I just liked the shape and design of both of these trees.



We caught up to some other four wheel vehicles in front of us

and we were able to watch and then follow them through

the rest of the crossings. After the last crossing, the dirt road,

turned into bitumen and we continued up the range towards

the falls. Before we reached the Queen Mary falls we stopped

and viewed two more waterfalls, the Teviot Falls and the Dagg's Falls.



Reaching the entrance to the Queen Mary Falls park there was

only a 500 metre walk to the viewing platform. We then proceed

to walk the 2km circuit to the base of the falls. The walk without

a stop would take 45 minutes to 1 hour. After we walked back to

the top, we sat down to a scrumptious picnic that had been

prepared by both ladies.



While we enjoyed our picnic we were visited by a Kookaburra.


.........David, Janice and Maree.


We had been most fortunate, as the drive up to the first creek

crossing was under rainy conditions. The drive through all the

14 crossings and then the walk and picnic, the rain ceased.

Once we were on the road home the rain returned. All in all

we spent a very enjoyable day with pleasant company.



.............A Crimson Rosella near the Caravan Park.

..........A Wallaby out in the open paddock.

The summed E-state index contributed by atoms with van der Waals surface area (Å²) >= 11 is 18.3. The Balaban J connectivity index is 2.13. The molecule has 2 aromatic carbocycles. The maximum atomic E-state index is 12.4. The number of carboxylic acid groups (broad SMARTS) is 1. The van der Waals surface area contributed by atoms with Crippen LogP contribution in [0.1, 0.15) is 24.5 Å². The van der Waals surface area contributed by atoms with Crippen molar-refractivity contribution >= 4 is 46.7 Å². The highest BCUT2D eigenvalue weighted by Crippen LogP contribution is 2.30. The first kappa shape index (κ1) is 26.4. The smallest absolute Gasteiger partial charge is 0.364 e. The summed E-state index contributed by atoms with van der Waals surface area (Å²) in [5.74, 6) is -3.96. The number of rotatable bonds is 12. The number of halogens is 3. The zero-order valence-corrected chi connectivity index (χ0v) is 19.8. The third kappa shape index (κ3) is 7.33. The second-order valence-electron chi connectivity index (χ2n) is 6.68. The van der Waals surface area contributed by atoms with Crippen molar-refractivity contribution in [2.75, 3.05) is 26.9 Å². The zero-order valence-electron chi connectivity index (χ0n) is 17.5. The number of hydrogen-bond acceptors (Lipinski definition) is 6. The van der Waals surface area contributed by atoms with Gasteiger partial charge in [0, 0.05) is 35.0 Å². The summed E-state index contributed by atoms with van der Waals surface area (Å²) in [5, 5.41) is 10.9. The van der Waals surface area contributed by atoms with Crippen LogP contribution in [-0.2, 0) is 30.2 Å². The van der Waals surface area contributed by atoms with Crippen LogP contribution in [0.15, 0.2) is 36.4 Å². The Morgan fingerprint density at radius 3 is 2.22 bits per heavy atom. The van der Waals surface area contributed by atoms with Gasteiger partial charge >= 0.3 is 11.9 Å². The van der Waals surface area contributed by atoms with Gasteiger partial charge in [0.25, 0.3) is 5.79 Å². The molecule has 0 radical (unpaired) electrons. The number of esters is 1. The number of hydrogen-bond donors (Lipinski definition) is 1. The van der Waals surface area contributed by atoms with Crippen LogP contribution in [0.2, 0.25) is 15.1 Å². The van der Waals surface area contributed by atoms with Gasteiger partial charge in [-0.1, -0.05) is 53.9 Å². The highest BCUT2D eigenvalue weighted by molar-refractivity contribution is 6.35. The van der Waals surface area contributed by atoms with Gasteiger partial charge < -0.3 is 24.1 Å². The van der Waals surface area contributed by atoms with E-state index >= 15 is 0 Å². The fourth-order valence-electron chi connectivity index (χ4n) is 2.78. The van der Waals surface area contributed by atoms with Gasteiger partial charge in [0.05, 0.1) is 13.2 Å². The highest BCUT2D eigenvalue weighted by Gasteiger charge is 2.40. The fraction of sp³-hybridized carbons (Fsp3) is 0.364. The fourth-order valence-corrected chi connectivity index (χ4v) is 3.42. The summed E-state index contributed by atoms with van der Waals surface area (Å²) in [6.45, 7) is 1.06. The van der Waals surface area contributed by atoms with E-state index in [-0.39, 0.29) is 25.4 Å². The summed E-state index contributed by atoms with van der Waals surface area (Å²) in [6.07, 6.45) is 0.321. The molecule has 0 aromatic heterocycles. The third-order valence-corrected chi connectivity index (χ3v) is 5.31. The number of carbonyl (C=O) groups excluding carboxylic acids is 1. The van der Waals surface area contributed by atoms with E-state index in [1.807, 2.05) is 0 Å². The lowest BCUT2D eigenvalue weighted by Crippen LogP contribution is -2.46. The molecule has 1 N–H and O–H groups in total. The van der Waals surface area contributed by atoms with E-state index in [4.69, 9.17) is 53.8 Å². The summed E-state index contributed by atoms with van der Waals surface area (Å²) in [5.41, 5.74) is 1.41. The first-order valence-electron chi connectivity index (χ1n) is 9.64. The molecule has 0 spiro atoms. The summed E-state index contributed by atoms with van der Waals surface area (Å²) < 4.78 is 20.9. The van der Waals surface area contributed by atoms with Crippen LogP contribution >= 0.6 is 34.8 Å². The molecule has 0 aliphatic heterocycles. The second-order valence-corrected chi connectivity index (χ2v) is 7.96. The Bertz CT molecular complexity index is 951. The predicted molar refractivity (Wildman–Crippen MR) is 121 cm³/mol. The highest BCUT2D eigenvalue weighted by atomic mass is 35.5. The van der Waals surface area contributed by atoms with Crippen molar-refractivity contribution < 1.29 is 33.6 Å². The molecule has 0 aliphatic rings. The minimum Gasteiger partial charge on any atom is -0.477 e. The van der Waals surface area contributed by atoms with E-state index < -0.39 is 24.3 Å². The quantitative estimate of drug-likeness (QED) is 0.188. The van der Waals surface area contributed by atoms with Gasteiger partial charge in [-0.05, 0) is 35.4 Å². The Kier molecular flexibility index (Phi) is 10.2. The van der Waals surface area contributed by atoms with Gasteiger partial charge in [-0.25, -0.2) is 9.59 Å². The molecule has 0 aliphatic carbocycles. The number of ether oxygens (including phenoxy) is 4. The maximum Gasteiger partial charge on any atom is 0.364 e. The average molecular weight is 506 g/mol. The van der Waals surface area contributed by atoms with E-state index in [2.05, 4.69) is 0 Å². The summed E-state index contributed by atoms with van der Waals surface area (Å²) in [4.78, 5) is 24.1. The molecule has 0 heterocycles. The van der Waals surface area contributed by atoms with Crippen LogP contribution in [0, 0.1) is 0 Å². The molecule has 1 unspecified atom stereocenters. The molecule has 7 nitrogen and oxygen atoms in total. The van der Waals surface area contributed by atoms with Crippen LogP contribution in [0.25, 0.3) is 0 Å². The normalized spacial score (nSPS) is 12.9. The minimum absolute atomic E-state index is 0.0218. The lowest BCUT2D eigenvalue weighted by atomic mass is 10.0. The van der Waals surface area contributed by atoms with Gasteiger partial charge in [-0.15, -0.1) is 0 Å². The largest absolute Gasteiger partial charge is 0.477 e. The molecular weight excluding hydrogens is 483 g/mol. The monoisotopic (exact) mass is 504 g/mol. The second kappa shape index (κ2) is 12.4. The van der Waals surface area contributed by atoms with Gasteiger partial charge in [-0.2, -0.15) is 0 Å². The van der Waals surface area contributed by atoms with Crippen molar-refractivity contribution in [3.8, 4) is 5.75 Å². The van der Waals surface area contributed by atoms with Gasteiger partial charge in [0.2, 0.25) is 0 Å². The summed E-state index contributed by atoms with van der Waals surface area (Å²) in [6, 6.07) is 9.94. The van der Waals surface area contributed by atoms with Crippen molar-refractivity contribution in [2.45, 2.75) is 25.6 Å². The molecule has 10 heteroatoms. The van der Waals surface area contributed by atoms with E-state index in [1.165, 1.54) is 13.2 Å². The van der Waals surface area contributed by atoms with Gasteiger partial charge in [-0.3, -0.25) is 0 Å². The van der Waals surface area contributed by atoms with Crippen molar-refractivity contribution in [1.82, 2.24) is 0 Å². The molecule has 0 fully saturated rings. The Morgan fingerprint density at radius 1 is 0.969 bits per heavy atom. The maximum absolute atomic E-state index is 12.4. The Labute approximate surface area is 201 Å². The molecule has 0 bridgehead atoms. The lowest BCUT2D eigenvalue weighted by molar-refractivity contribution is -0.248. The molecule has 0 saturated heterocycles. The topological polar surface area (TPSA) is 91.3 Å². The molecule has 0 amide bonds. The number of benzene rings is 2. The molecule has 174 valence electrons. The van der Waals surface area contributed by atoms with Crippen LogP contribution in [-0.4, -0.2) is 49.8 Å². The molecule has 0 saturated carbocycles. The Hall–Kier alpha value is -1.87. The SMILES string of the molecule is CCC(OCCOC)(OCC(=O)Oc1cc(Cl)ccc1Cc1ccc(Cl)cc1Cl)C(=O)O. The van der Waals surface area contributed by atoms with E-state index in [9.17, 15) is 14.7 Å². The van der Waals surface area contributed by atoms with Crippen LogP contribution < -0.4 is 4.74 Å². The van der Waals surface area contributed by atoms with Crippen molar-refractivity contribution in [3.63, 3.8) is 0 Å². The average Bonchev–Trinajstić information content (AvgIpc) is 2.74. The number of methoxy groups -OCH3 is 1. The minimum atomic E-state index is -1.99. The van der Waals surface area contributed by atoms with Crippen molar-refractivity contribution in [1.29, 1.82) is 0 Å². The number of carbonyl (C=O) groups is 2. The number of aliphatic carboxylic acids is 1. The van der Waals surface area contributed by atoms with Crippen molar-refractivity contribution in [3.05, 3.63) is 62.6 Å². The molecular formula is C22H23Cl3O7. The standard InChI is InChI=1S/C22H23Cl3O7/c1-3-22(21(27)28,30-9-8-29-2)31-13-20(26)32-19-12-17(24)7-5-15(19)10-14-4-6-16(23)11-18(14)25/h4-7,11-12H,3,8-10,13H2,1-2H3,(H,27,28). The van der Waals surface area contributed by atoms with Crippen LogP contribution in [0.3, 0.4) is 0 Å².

Should you be in this part of the country a visit to the Queen

Mary Falls is well worth the effort. Mind you if there had a dry

spell, it would be quite possible to find the waterfall not in the

same splendid condition as we did, and it would be most

disappointing to drive all this way to view the falls to find them “dry”.


............A view from the back and then from the front.


Near the entrance to the falls there is a caravan park and just

before you enter the small shop nearby is a large burnt out tree

trunk. David stood inside so we could get an idea of what the

size of the tree was.



After all the rain the countryside was lush and green as these two

scenes will show you.




I took about 15 minutes of video and after editing it, I ended up

with just over 11 minutes. I am posting about three minutes of the

video, so that you can see some of what we encountered.




video

4 comments:

Peter said...

Well done Wazza, you sure don't post often but when you do its usually good stuff.

Merle said...

Hi Warren ~~ Good to see a post from you and looks like a nice place to visit. The photos are great. The video was currently unavailable.
The girl singer from the Philippines
has a lovely voice and so young.
I do like Whitney singing that song from The Bodyguard. Leona Lewis also
sings it beautifully. I think she is British.
Take care my friend,Love, Merle.

Puss-in-Boots said...

Fourteen crossings!!! And after all that rain...you're either mad or extremely adventurous...probably both.

Great photos, Warren, and it sure is lovely and green, for a change.

Lee said...

Lovely pics, Wazza...and it reads like you had a great time.

There is something about that first pic of the tree trunk, lolling languidly!